Online trading service aims at ‘upstairs market’

Toronto startup Markets Inc. hopes its forthcoming online stock trading system will help large investors solve a long-standing problem: how to line up large stock transactions without alerting the market to their intentions and thereby affecting

prices before the deal is done.

Called BlockBook, the system is aimed at pension funds, mutual funds and large institutional investors. Judith Robertson, Markets’ chief executive, said there are about 50 potential customers in Canada, and more around the world.

BlockBook will allow large investors to tell the system what they would like to do – for instance, sell 25,000 shares of Nortel Networks Inc. at $4.00 or more – and the system will do the rest. If a buyer is available at the right price, the system will match up the buyer and seller and the deal will be done. Nobody will know either the buyer or the seller’s intentions until the deal is done, and even the parties themselves will never know each other’s identity.

Today, a large investor that wants to buy or sell stock calls a trusted trader at a big brokerage house, who looks for a matching buy or sell order in what is known as the upstairs market – not on the stock exchange itself, but within the brokerage house. This is supposed to keep the investor’s intentions quiet, but to line up deals, traders must talk to each other, and as they do that, word of the investor’s intentions gets around. Given the size of these investors, that can affect the stock price to the investor’s disadvantage.

Though it is not yet performing live trades, BlockBook is complete and being tested, but the greatest challenge may still lie ahead. Markets must convince enough big investors to use the system that it gains critical mass.

“The challenge they could run into is likely behavioural,” said Jim Carroll, a Toronto-based Internet consultant and author of several books on e-business. “Everybody talks a good game, that they want to co-operate with their competitors, but when push comes to shove, they consider their own interests.”

Markets Inc. saw the need to build relationships with its potential customers from the beginning, though. Robertson said the company has been working for over a year with a core launch group of 30 institutional traders and five stock dealers, and hopes to have about half those institutions and three to four dealers participating in live trading from the outset.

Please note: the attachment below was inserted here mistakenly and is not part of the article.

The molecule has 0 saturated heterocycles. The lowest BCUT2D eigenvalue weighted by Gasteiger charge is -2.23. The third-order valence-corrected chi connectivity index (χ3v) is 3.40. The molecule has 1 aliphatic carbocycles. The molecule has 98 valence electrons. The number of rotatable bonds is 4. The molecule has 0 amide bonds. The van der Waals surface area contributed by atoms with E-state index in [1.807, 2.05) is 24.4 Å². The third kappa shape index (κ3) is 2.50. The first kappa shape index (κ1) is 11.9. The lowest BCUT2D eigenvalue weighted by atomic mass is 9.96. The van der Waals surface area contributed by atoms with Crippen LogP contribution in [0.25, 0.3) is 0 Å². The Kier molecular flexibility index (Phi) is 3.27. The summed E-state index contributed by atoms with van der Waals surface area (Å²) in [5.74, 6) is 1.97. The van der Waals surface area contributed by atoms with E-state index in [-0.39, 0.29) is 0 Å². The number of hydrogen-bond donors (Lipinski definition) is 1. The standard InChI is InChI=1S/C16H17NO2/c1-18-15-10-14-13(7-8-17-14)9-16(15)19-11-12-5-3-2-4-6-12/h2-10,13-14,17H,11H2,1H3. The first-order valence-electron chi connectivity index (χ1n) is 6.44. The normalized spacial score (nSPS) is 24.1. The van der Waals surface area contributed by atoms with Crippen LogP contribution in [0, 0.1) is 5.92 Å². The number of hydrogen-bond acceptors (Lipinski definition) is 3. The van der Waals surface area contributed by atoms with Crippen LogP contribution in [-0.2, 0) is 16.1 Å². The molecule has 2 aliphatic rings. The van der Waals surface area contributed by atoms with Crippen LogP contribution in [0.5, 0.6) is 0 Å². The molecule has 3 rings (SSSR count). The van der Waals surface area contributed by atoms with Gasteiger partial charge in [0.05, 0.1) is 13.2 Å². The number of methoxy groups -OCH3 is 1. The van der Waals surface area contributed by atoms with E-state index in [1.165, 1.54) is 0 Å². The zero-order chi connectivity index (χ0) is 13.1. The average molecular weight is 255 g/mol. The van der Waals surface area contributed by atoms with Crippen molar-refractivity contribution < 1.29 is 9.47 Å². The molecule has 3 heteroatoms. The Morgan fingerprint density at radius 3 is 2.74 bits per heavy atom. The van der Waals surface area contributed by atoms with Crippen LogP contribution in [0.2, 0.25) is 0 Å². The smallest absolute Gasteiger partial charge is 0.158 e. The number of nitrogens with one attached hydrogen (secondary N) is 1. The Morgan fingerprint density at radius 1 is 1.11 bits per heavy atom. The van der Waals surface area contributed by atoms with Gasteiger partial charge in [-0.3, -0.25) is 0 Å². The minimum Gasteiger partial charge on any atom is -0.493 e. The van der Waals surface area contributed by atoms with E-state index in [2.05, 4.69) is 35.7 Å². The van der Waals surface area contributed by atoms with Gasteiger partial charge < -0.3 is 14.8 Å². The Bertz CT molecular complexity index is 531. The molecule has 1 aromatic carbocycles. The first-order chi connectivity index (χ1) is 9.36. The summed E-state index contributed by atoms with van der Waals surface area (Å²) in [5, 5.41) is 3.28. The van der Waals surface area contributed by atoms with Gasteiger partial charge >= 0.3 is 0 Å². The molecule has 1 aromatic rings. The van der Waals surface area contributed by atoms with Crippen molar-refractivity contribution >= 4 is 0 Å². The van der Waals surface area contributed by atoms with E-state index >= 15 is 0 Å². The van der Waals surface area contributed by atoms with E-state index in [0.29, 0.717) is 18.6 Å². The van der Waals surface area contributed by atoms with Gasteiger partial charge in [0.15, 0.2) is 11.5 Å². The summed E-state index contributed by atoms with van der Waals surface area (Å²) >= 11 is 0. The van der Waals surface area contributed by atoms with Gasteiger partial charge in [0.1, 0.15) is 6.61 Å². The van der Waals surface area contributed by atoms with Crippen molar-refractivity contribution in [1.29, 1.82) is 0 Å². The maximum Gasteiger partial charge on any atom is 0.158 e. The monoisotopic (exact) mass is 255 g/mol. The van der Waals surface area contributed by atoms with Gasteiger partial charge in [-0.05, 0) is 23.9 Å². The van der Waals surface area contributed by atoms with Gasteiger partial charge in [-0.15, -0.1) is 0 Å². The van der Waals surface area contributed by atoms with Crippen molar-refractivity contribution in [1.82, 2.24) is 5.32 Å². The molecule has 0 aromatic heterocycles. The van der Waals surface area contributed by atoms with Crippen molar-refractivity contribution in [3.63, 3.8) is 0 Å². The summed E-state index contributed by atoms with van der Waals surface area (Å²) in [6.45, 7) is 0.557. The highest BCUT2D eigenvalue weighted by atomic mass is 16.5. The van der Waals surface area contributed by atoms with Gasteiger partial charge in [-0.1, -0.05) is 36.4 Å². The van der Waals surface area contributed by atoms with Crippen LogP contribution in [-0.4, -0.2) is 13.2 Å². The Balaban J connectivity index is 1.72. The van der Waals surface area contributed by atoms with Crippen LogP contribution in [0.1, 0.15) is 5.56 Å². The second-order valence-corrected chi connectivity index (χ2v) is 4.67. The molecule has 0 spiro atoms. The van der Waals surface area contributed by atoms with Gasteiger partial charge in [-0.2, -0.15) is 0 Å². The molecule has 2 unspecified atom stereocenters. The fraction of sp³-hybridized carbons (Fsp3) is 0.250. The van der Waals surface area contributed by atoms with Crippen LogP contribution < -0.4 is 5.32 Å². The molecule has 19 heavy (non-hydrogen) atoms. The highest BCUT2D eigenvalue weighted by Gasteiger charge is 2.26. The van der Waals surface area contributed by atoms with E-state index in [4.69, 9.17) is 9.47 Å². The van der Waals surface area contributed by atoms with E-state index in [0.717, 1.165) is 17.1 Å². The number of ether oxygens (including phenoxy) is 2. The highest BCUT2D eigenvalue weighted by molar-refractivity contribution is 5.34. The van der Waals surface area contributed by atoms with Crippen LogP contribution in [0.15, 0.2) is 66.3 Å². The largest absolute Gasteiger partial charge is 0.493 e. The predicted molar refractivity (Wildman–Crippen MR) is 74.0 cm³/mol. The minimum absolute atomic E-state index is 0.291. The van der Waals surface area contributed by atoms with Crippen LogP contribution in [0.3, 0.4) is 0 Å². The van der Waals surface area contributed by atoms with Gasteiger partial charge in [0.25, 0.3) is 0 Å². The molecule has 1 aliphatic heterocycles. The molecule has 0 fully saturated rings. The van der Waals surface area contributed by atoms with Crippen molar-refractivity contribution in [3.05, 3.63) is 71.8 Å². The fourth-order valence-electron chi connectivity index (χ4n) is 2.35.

“You need to have a critical mass,” she said. “We identified that as a key issue right off the bat, and so one of our primary strategies was to engage the core group right at the initial stage.”

The technology of a trading system like this is complex but required no major breakthroughs, said Karl Abbott, chief technology officer at Markets. Electronic trading systems are “not hideously complex, but there’s a lot of pieces to them and they have to work 100 per cent of the time.”

Abbott said the system’s availability and provability requirements and the wide span of functions it has to provide to traders, regulators, data vendors and others added to the challenge.

BlockBook runs on Windows 2003 servers, hosted by Q9 Networks Inc., a Toronto-based managed services company. The auction and exchange software that runs on these servers was custom-developed by Markets and a development partner which Abbott would not name. “There’s a bit of everything in there,” he said, “but primarily C++.”

Markets is supplying client software that its customers can use, developed for Windows PCs using Microsoft’s .Net framework, but will also interface with any client software that complies with the Financial Information eXchange (FIX) protocol.

The user interface is simple. Users enter the names of stocks in which they are interested. Activity in a stock is shown using colour codes. A stock with no orders outstanding against it appears in white. When there are both buy and sell orders, the symbol appears in green. Once a trade is completed it shows in orange. There are several other colours with other meanings, Abbott said.

To use the system, investors will need to set up accounts with Markets Inc.’s broker-dealer subsidiary Market Securities Inc. The system is not for small traders – a 25,000-share minimum applies. The company will make its money on commissions on the trades.

Markets Inc. still needs to complete some legal paperwork and cement commitments from investors and dealers before going live.

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Grant Buckler
Grant Buckler
Freelance journalist specializing in information technology, telecommunications, energy & clean tech. Theatre-lover & trainee hobby farmer.

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